AMITE — The Tangipahoa Parish Council agreed Monday to retain the services of Hammond attorney Chris Broadwater, who is exploring whether the council and parish president should pursue legal action against the company that hauled shredded tire materials to the parish landfill.
Broadwater, an attorney with the law firm of Cashe, Coudrain and Sandage, said he will begin accumulating documents related to the shredded tire controversy and will be prepared to give the council and parish president a recommendation as soon as possible. The shredded tires were hauled to the landfill by Environmental Industries Recycling of Port Allen over the past several years.
In June, the council learned the state Department of Environmental Quality had filed a notice with Parish President Gordon Burgess that the parish had improperly stored shredded tires at the landfill and that it had accumulated more of the material than was granted in state-issued permits.
The Parish Council has since hired another attorney, Beau Brock of Baton Rouge, to deal with the DEQ in seeking a settlement in the case.
DEQ’s original notification in the shredded tire matter carried with it a threat of fines of thousands of dollars a day if the matter is not satisfactorily resolved. The council was reminded Monday that Brock has filed a plan for remediation of the shredded tire matter with DEQ but the proposal will remain sealed until DEQ has given it its full consideration.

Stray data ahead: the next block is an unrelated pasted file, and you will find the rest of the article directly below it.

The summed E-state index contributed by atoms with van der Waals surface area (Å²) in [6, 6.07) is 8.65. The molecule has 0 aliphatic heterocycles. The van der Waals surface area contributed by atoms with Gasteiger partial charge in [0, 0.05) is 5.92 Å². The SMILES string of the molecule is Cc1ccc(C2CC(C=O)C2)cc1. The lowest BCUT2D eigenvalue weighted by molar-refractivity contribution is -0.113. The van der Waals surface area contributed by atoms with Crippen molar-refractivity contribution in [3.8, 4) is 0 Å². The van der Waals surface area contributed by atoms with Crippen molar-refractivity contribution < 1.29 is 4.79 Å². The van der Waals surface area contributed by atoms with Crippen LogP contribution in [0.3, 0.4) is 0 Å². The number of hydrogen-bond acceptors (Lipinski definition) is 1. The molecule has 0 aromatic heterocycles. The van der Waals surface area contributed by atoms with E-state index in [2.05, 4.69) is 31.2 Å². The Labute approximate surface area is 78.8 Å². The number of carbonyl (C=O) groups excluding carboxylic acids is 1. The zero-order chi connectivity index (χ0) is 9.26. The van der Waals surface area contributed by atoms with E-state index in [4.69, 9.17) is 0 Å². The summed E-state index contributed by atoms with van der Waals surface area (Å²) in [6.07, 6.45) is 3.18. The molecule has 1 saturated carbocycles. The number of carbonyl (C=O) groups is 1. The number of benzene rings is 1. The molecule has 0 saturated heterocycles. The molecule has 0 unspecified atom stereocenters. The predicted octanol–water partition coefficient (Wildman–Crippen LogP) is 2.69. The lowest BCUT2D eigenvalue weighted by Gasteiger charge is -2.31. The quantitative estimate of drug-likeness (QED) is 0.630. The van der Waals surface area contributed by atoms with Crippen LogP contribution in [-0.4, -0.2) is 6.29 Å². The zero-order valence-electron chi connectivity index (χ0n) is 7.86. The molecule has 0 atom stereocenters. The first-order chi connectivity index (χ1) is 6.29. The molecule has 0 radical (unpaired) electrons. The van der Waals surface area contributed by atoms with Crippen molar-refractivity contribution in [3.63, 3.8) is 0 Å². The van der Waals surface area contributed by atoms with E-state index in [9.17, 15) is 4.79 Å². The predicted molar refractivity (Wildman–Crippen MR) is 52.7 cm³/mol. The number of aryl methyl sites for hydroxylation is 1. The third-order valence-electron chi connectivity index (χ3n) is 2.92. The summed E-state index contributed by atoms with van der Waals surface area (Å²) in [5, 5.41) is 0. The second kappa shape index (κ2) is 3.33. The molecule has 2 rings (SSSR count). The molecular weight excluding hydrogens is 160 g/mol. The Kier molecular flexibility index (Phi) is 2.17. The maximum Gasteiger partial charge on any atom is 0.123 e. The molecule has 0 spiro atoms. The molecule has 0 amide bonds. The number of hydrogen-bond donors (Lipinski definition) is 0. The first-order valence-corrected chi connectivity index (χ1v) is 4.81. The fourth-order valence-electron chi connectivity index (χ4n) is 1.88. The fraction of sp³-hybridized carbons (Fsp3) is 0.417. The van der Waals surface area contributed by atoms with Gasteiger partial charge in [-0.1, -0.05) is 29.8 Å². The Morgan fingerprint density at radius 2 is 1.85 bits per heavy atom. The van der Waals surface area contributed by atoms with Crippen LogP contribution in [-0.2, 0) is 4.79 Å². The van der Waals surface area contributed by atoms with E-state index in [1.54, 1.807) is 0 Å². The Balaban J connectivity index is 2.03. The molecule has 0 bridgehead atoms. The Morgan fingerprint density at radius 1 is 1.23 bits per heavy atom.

In an interview, Broadwater said his role in the case is only to advise the parish whether or not to pursue a lawsuit against Environmental Industries Recycling.
Also on Monday, the council once again discussed the possible expansion of Hospital Service District No. 2, which helps fund Hood Memorial Hospital in Amite. Hospital CEO Edward Dugar told the council he has met with Councilmen Louis Joseph, Trent Forrest and Greg Varnado and with Jim Ryan, who advises the parish on matters pertaining to bond issues and taxation districts, and that preliminary plans for an election are being formulated.
In its present configuration, the hospital district receives about $180,000 a year from property taxes. Dugar said that if voters agree to expand the district, an estimated $300,000 could be raised annually for improvements to Hood Memorial.
Council attorney Cliff Speed said those planning for the expanded district need to consult with the registrar of voters to ensure an expanded district is compatible with existing voting precincts.
At the council’s last meeting, Ryan said any election on the matter should involve only the voters in the expanded portion of the district. He reasoned that if voters in the existing district were to be given a vote, and the matter failed, then the hospital would be without the funds it now receives.